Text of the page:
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« Turning my Wendish Gr… | Home | The End of Johann's E… »

Part II: Johann's Emigration Journey Continues

Monday 19 June 2017 at 04:08 am.

This article by Ray Spitzenberger first appeared in IMAGES for June 15, 2017, East Bernard Express, East Bernard, Texas.

            As I continue to turn Johann’s (my great grandfather’s) prose letter into poetry, I am amazed by his attention to exactness and detail, and his ability to describe his ocean voyage to the New World so graphically. I am so caught up in the emotions he must have felt that every line of my poetry is flowing from my heart. This week I pick up where I left off last week, as his voyage begins in earnest:

Their steamer, The Frankfurt, carrying over 800 Passagiere,

Cast off at noon, at an even keel until the shore was no longer seen,

When the vessel began to reel and careen,

And men and women alike were clutching chamber pots,

As their stomachs, in knots, exploded with regurgitation.

Johann himself felt nothing but revulsion but no compulsion to vomit. 

In a day or so, the sea calmed, but the ship still pitched portentously.

On Sunday, the big boat was still churning, -- reeling, almost keeling,

So much so that everyone’s bowl of thin soup was overturning.

Johann thought how at home, his friends would be returning from Kirche

After filling their stomachs with chunks of kermis Kuchen.

Not enough tables and chairs in the galley,

So Johann took his rice soup and sat on a little box,

When suddenly a violent jolt from a giant wave

Caused his soup to slosh over and soak his Sunday-best trousers.

A tailor by trade, his desire to ingest left him for hours.

The rough weather made all places dangerous.

The driving rain and the slippery deck caused Johann to fall

And roll across the planking,

And down below, in steerage, all the boxes and crates and trunks,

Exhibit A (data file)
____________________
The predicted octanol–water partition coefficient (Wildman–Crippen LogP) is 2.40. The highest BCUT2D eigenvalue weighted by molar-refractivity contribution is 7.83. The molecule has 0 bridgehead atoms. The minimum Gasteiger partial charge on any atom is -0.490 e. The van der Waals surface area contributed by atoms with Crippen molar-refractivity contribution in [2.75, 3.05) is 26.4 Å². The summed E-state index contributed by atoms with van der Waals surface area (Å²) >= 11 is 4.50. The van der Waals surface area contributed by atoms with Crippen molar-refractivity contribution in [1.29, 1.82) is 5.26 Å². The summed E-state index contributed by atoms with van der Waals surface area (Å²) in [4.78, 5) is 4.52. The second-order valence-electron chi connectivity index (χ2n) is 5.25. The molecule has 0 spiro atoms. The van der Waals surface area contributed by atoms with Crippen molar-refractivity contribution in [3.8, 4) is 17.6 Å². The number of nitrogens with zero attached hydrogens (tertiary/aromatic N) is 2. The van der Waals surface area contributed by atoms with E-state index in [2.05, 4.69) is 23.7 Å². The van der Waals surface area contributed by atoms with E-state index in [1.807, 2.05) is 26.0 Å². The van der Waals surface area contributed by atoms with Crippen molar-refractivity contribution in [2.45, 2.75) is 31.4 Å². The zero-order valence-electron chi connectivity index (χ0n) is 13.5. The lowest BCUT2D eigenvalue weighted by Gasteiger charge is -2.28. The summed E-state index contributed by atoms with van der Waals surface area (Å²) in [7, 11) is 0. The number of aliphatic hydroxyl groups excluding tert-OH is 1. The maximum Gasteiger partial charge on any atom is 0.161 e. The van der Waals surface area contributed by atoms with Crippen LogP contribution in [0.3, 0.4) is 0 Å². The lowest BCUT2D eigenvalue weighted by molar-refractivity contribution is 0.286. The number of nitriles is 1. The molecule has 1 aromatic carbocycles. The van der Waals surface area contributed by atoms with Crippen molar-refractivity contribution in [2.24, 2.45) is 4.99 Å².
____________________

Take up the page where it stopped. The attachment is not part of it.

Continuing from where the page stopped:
Large and small, heavy and light, dislodged and tumbled in all directions.

Children howled, women yowled, and some men moaned and groaned.

Some, pretending to be unruffled, laughed, offending the rest,

But it was only a half laugh at best, and pitiful.

Reformation Day was just another day, --

Passengers complained about the monotonous cuisine,

They, being from diverse cultures, were not easy to please.

The rough sea was contained, and no one was queasy,

Even though beef with rice was dished out to them daily,

The salted meat, much too salty, kept them from eating very much,

And the fresh meat always looked slightly undercooked.

Provisions also included white beans or peas, plums and sliced apples.

In the mornings, it was coffee and nice, newly baked white bread,

In the evenings, it was tea and either Schwarzbrot or white biscuits.

There was plenty water to drink, but often it was barely drinkable.

Hot and cramped in the galley and the passageways, rarely was dining thinkable.

            Well, I’m going to have to leave my Johann until next week. The letter continuing today’s account ends at New Orleans, on its way to Galveston. Apparently the letter describing the final lap of the steamer to Galveston is lost. How blessed I am he made this trip; would I exist if he hadn’t?


 Ray Spitzenberger serves as pastor of St. Paul Lutheran Church in Wallis, after retiring from Wharton County Junior College, where he taught English and speech and served as chairman of Communications and Fine Arts for many years.

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